On Monday night, Elon Musk and his company SpaceX made history by vertically landing the first stage of its Falcon 9 rocket after blasting off into orbital space:

As the aerospace world ignited with praise for Musk and his SpaceX engineers, Jeff Bezos, currently the chief of rival rocket-builder Blue Origin, reminded the world Blue Origin was already a member of the vertical-landing club:

Bezos and Musk, two of the world’s most successful CEOs with vast corporate empires and billions each (Bezos, $46.7 billion; Musk, $13 billion), are racing to win the commercial space race on a few fronts: Contracts with NASA and adventures in space tourism among them.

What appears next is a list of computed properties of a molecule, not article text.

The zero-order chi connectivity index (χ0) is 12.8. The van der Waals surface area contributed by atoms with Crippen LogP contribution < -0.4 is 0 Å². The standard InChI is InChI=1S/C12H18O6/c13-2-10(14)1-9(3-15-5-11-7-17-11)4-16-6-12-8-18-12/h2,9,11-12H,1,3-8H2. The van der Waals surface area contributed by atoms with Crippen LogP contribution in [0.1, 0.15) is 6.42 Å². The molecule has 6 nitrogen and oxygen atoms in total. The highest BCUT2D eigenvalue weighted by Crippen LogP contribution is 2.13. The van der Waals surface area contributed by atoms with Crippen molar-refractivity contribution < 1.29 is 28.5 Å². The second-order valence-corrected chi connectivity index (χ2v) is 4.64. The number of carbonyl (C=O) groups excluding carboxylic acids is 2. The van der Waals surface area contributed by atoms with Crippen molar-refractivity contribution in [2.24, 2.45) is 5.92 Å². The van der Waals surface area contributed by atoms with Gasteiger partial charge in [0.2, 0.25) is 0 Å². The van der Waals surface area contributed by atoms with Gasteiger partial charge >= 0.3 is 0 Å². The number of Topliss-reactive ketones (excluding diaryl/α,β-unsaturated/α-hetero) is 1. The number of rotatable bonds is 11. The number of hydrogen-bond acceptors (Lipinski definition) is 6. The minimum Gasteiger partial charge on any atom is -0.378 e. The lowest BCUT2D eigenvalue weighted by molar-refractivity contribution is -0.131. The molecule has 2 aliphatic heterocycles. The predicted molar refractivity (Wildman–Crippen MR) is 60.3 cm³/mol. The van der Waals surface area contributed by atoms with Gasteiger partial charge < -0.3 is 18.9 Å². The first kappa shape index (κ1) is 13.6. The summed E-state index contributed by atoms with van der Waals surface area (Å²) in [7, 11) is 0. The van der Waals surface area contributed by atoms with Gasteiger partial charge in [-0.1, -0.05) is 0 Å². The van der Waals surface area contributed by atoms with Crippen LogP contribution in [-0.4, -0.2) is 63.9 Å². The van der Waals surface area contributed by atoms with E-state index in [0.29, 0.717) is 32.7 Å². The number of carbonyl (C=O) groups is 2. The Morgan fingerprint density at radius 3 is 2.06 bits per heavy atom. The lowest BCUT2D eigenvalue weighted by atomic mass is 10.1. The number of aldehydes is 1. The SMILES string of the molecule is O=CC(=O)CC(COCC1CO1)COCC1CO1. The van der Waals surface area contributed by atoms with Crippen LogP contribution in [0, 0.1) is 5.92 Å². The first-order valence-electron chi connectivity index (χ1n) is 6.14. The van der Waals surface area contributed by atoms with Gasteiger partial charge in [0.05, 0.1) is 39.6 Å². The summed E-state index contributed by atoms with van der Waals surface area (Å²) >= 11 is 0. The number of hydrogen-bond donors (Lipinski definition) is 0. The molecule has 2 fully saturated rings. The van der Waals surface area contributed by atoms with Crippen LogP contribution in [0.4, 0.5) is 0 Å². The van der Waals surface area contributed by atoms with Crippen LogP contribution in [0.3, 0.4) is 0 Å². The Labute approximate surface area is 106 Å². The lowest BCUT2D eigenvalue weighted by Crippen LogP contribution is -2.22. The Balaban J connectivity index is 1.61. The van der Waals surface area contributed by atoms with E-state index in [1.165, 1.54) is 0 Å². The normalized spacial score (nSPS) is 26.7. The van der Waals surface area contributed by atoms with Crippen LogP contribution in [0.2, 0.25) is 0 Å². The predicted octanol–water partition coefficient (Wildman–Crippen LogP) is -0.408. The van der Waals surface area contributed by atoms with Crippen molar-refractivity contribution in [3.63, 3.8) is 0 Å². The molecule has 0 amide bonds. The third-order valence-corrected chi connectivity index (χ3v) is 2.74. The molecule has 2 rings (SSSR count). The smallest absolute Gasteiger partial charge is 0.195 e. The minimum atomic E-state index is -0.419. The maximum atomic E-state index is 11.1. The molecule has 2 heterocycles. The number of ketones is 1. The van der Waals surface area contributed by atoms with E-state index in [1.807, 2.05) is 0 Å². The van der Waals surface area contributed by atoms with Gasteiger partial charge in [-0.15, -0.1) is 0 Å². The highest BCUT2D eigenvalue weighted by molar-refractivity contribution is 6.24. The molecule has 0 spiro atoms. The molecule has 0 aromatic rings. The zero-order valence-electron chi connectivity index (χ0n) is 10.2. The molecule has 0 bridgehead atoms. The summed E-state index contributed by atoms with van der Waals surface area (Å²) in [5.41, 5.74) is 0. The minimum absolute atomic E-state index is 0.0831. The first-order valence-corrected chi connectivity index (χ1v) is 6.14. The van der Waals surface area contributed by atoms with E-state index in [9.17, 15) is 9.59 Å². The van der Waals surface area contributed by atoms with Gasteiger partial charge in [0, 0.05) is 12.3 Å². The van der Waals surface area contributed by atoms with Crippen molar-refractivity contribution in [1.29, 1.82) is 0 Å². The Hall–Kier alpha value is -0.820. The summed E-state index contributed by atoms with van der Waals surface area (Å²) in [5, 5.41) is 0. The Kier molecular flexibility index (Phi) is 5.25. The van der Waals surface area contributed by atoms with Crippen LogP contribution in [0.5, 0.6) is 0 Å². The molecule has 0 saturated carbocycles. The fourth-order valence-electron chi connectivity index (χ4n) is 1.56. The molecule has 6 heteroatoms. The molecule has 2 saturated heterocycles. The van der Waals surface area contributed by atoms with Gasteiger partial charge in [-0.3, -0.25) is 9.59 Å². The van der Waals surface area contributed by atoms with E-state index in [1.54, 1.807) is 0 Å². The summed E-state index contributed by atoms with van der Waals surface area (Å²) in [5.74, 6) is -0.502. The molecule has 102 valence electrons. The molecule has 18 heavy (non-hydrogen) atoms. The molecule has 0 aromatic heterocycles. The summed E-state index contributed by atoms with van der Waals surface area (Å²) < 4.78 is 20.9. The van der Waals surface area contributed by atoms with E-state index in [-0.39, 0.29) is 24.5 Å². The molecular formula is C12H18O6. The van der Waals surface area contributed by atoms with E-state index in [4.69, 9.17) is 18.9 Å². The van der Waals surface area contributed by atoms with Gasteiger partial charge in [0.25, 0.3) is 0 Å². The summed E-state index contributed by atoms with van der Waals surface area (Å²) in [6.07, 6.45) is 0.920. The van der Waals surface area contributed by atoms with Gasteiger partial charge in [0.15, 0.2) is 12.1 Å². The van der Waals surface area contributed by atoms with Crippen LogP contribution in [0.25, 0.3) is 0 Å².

Back on November 23, Bezos’ own aerospace company, Blue Origin, landed its own rocket:

After Bezos landed his rocket in November, Musk couldn’t let Blue Origin revel in its own glory. He critiqued the landing of Blue Origin’s New Shepard with a few snarky subtweets of his own, pointing out that Bezos’ rocket only reached suborbital space:

Musk started SpaceX in 2003 with the ambition of colonizing Mars, something he feels is necessary to prolong humanity’s existence amid a likely global calamity.

SpaceX also plans on sending astronauts to the International Space Station as early as 2017.

SpaceX's Falcon 9 blasts off from Cape Canaveral

The Falcon 9 managed a two-fold accomplishment on Monday: The rocket’s landing back on Earth is notable because — yes, it landed — but also because while in space, it actually had work to do: Falcon 9 delivered a payload of 11 satellites into orbit for ORBCOMM, a machine-to-machine communication provider, making it the first rocket to land after reaching orbital space while simultaneously fulfilling a contract. Bezos’ New Shepard simply blasted off into space to see if landing was possible.